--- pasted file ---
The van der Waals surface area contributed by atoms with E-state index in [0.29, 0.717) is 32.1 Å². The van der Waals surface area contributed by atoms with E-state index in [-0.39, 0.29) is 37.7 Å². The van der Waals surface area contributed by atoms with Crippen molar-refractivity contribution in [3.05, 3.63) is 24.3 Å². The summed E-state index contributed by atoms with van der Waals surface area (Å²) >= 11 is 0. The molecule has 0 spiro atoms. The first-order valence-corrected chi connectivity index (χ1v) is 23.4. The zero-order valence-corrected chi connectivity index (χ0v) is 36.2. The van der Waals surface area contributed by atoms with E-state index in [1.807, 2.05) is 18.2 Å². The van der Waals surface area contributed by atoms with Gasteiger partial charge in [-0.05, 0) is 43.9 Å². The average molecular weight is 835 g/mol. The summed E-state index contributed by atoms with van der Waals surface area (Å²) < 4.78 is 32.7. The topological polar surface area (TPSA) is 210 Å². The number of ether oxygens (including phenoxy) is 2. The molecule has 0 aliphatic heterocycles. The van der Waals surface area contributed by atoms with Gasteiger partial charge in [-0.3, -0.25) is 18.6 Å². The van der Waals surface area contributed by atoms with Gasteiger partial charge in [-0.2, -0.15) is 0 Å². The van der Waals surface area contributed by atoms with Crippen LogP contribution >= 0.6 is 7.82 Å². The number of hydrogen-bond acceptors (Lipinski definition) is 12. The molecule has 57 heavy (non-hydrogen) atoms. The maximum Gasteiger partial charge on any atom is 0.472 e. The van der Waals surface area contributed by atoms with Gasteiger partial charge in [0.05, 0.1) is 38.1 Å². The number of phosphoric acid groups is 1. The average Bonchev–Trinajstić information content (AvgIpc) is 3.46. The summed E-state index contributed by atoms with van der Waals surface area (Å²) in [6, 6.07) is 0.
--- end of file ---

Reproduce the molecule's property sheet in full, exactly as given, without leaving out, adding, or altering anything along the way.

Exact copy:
The van der Waals surface area contributed by atoms with E-state index in [0.29, 0.717) is 32.1 Å². The van der Waals surface area contributed by atoms with E-state index in [-0.39, 0.29) is 37.7 Å². The van der Waals surface area contributed by atoms with Crippen molar-refractivity contribution in [3.05, 3.63) is 24.3 Å². The summed E-state index contributed by atoms with van der Waals surface area (Å²) >= 11 is 0. The molecule has 0 spiro atoms. The first-order valence-corrected chi connectivity index (χ1v) is 23.4. The zero-order valence-corrected chi connectivity index (χ0v) is 36.2. The van der Waals surface area contributed by atoms with E-state index in [1.807, 2.05) is 18.2 Å². The van der Waals surface area contributed by atoms with Gasteiger partial charge in [-0.05, 0) is 43.9 Å². The average molecular weight is 835 g/mol. The summed E-state index contributed by atoms with van der Waals surface area (Å²) < 4.78 is 32.7. The topological polar surface area (TPSA) is 210 Å². The number of ether oxygens (including phenoxy) is 2. The molecule has 0 aliphatic heterocycles. The van der Waals surface area contributed by atoms with Gasteiger partial charge in [-0.3, -0.25) is 18.6 Å². The van der Waals surface area contributed by atoms with Gasteiger partial charge in [-0.2, -0.15) is 0 Å². The van der Waals surface area contributed by atoms with Crippen LogP contribution >= 0.6 is 7.82 Å². The number of hydrogen-bond acceptors (Lipinski definition) is 12. The molecule has 57 heavy (non-hydrogen) atoms. The maximum Gasteiger partial charge on any atom is 0.472 e. The van der Waals surface area contributed by atoms with Gasteiger partial charge in [0.05, 0.1) is 38.1 Å². The number of phosphoric acid groups is 1. The average Bonchev–Trinajstić information content (AvgIpc) is 3.46. The summed E-state index contributed by atoms with van der Waals surface area (Å²) in [6, 6.07) is 0.